I started weaving living willow about 18 months ago on my allotment, after having my curiosity peaked by seeing structures like tunnels and dens when taking the kids to National Trust properties. With an accessible source in the Holybrook woods close to the allotments, I got permission to coppice from the local tree officer and off I went.

Wonderful willow

Willow is quite astounding from a growth and regrowth point of view. After coppicing (cutting back to ground level) or pollarding trees, a new tree can be grown merely by pushing a healthy cutting into the soil – even upside down! It’s easy to see why it has come to symbolise renewal growth and vitality in many parts of the world.

Only a week or so ago I cut a stem to place in with my other plant cuttings. To aid routing, I tore the bark to allow it to leach its growth-aiding properties into the water and low and behold, it has itself started to grow roots as well.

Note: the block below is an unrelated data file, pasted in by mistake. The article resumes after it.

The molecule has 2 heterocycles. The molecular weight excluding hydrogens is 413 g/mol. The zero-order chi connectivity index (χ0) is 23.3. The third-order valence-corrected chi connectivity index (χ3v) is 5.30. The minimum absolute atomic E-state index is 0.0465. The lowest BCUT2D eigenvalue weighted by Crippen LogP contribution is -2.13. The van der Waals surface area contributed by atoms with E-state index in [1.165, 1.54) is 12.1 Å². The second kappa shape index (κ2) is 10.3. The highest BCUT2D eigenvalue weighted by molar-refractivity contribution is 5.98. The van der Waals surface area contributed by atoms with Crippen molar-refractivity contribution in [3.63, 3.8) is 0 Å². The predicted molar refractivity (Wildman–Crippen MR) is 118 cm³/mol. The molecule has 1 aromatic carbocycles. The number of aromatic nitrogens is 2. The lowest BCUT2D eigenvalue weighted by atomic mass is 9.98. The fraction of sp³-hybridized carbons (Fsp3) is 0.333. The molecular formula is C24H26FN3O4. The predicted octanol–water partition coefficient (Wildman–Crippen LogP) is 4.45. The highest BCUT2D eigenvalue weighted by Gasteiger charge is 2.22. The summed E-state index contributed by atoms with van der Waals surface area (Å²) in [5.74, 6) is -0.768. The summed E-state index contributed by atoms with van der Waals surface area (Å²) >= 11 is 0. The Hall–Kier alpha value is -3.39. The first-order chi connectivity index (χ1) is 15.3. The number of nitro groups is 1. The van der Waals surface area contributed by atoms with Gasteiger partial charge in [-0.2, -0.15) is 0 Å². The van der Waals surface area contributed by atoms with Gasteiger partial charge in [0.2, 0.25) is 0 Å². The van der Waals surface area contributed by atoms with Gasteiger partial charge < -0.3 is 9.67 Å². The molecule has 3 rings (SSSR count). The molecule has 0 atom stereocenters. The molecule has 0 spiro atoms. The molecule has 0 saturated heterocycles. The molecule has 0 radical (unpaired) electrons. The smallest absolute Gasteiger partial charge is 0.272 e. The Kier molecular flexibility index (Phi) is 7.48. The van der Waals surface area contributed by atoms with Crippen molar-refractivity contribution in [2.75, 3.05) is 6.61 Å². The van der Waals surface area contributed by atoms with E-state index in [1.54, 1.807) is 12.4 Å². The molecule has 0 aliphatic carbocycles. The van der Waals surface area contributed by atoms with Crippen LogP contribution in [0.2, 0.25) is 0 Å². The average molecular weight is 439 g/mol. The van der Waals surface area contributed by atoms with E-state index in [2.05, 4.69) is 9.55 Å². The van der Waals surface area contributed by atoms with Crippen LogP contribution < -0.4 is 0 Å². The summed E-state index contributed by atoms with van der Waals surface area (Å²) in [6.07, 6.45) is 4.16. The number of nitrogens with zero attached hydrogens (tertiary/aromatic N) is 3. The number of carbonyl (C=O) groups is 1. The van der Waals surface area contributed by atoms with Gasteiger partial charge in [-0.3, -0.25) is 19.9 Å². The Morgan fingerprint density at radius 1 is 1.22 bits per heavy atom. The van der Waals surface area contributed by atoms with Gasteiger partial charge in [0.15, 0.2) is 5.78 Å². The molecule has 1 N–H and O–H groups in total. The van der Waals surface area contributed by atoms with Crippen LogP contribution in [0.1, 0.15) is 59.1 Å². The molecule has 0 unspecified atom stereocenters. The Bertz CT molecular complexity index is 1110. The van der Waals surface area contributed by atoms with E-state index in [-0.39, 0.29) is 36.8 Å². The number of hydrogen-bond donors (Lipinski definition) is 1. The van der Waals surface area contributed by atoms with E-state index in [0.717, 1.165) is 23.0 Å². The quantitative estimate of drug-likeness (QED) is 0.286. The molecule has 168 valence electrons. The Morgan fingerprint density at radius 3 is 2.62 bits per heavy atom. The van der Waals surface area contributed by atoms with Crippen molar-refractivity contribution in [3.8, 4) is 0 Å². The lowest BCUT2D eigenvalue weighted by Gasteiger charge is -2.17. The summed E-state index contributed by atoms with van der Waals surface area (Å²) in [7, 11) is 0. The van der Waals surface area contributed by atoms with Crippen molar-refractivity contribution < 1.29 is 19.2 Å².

Mindful of the moment

There is something very mindful about the process of cutting and weaving willow. You have to be in the moment and observant of which whips are in best health, length and thickness for the job. When it comes to weaving you need to concentrate on which way the willow wants to move without bending in two. I have to say, it feels marvellously creative and it makes me super happy to be able to do it as part of my role here at Green Art.

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